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error 2021-06-20, 9:52am

Rohingyas - the worst persecuted people in the world-7b3af4ec78c46258017e0a2e3170e3741624161153.jpg

Rohingyas - the worst persecuted people in the world. Photo. UNB

On the occasion of World Refugee Day, 2021, Burma Task Force, a program of the Human Rights Advocacy NGO Justice for All, has published its new report “Let Them Learn: Confronting the Need for Rohingya Education” which can be downloaded here.
As a persecuted minority in Myanmar (Burma), Rohingya Muslims have long faced drastic limits on access to school in their homeland of Rakhine State. Increasingly disenfranchised, most Rohingya were violently displaced by the brutal Burmese military during genocidal “clearance” operations in August and September 2017. Since then, hundreds of thousands of Rohingya children have been crowded into vast refugee camps in Cox’s Bazar, Bangladesh with little access to education and no access to higher education.
“Rohingya are one of the most persecuted people in the world,” observed Imam Malik Mujahid, Chairman of Justice for All, the UN-accredited NGO. “There has been a systematic attack on education rights. When the world permits the destruction of a people through erasing hopes for the future, it is complicit in genocide.”
“The coronavirus pandemic has exacerbated the poverty and isolation of these displaced people. In this crisis, the Bangladesh Government should completely cease internet shutdowns and restrictions on mobile phones, to allow distance learning to develop,” stated report writer Adem Carroll, United Nations Programs Director for Burma Task Force. “Considering the Burmese military coup of February 1, 2021, the Rohingya in Bangladesh are highly unlikely to be repatriated to their homeland in the foreseeable future, meaning that students should be allowed to study using the curriculum of their choice and to attend high school.”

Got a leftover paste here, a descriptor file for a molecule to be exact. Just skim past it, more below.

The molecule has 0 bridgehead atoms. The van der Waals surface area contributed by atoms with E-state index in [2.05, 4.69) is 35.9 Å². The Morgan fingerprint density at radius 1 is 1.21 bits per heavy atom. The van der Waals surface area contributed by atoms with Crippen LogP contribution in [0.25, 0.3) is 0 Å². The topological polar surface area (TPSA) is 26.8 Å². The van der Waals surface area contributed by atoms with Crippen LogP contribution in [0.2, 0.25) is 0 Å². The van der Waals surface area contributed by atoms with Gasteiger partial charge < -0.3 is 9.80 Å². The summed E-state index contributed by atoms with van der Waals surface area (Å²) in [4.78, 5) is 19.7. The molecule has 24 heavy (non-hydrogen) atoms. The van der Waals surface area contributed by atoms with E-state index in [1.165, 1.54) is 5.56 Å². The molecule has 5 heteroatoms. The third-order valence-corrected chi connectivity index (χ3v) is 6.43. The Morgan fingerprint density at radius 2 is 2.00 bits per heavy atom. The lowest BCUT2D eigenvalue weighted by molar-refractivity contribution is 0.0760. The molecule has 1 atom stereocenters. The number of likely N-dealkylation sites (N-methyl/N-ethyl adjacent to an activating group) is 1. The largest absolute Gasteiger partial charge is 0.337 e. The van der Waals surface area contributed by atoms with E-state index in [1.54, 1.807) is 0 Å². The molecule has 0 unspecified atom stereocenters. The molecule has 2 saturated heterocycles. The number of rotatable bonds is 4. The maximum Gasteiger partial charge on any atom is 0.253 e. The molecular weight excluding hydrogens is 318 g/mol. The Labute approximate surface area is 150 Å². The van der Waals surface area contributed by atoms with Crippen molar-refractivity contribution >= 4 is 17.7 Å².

In addition to keeping the Rohingya people in poverty, the current lack of educational opportunities may lead to alienation, criminal activities, child marriage and trafficking. However, the crisis of Rohingya refugee access to education goes far beyond Bangladesh. The report focuses primarily on Rohingya education in Myanmar, Bangladesh, Malaysia and India.
“I was a Rohingya refugee in Malaysia and Indonesia, among other places,” added Burma Task Force Program Associate Imran Hoque. “This report begins a troubling examination of how many host nations deny basic rights to refugees and destroy hope. But access to education could restore that hope and ensure we Rohingya can be productive citizens and good neighbours. We, refugees, want to be partners in creating a better future together. We do not want to be anyone’s “problem.”
Based on a review of the literature and on interviews with stakeholders, the report finds that many Rohingya volunteer teachers are already helping the next generation but require more resources. Burma Task Force joins other NGOs and calls on all donors and host nations to provide that support without delay.
An NGO with Consultative Status at the United Nations (DGC) Justice for All is a nonprofit organization based in the United States. Since 2012, our program Burma Task Force has advocated for Rohingya rights and accountability in Burma.